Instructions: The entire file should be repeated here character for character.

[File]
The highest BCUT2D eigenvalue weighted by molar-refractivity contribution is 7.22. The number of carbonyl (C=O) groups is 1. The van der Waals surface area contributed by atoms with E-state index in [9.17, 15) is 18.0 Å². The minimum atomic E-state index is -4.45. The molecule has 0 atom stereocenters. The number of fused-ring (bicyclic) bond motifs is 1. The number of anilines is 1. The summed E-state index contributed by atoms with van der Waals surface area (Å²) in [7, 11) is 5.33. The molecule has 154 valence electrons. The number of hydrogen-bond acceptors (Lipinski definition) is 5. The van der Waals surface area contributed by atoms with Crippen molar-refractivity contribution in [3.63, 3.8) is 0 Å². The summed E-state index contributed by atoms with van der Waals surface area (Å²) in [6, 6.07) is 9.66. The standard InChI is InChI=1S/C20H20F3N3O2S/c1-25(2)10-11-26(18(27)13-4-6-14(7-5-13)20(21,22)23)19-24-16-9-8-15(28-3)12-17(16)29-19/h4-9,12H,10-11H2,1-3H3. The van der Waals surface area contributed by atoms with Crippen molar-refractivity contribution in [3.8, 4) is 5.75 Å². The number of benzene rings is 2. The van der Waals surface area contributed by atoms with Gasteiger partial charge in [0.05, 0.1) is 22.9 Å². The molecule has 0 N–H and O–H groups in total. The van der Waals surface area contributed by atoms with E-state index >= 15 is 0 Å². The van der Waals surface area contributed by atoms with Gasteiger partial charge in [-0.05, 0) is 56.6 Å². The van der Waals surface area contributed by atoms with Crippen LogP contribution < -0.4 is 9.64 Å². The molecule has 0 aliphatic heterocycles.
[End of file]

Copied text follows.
The highest BCUT2D eigenvalue weighted by molar-refractivity contribution is 7.22. The number of carbonyl (C=O) groups is 1. The van der Waals surface area contributed by atoms with E-state index in [9.17, 15) is 18.0 Å². The minimum atomic E-state index is -4.45. The molecule has 0 atom stereocenters. The number of fused-ring (bicyclic) bond motifs is 1. The number of anilines is 1. The summed E-state index contributed by atoms with van der Waals surface area (Å²) in [7, 11) is 5.33. The molecule has 154 valence electrons. The number of hydrogen-bond acceptors (Lipinski definition) is 5. The van der Waals surface area contributed by atoms with Crippen molar-refractivity contribution in [3.63, 3.8) is 0 Å². The summed E-state index contributed by atoms with van der Waals surface area (Å²) in [6, 6.07) is 9.66. The standard InChI is InChI=1S/C20H20F3N3O2S/c1-25(2)10-11-26(18(27)13-4-6-14(7-5-13)20(21,22)23)19-24-16-9-8-15(28-3)12-17(16)29-19/h4-9,12H,10-11H2,1-3H3. The van der Waals surface area contributed by atoms with Crippen molar-refractivity contribution in [3.8, 4) is 5.75 Å². The number of benzene rings is 2. The van der Waals surface area contributed by atoms with Gasteiger partial charge in [0.05, 0.1) is 22.9 Å². The molecule has 0 N–H and O–H groups in total. The van der Waals surface area contributed by atoms with E-state index >= 15 is 0 Å². The van der Waals surface area contributed by atoms with Gasteiger partial charge in [-0.05, 0) is 56.6 Å². The van der Waals surface area contributed by atoms with Crippen LogP contribution < -0.4 is 9.64 Å². The molecule has 0 aliphatic heterocycles.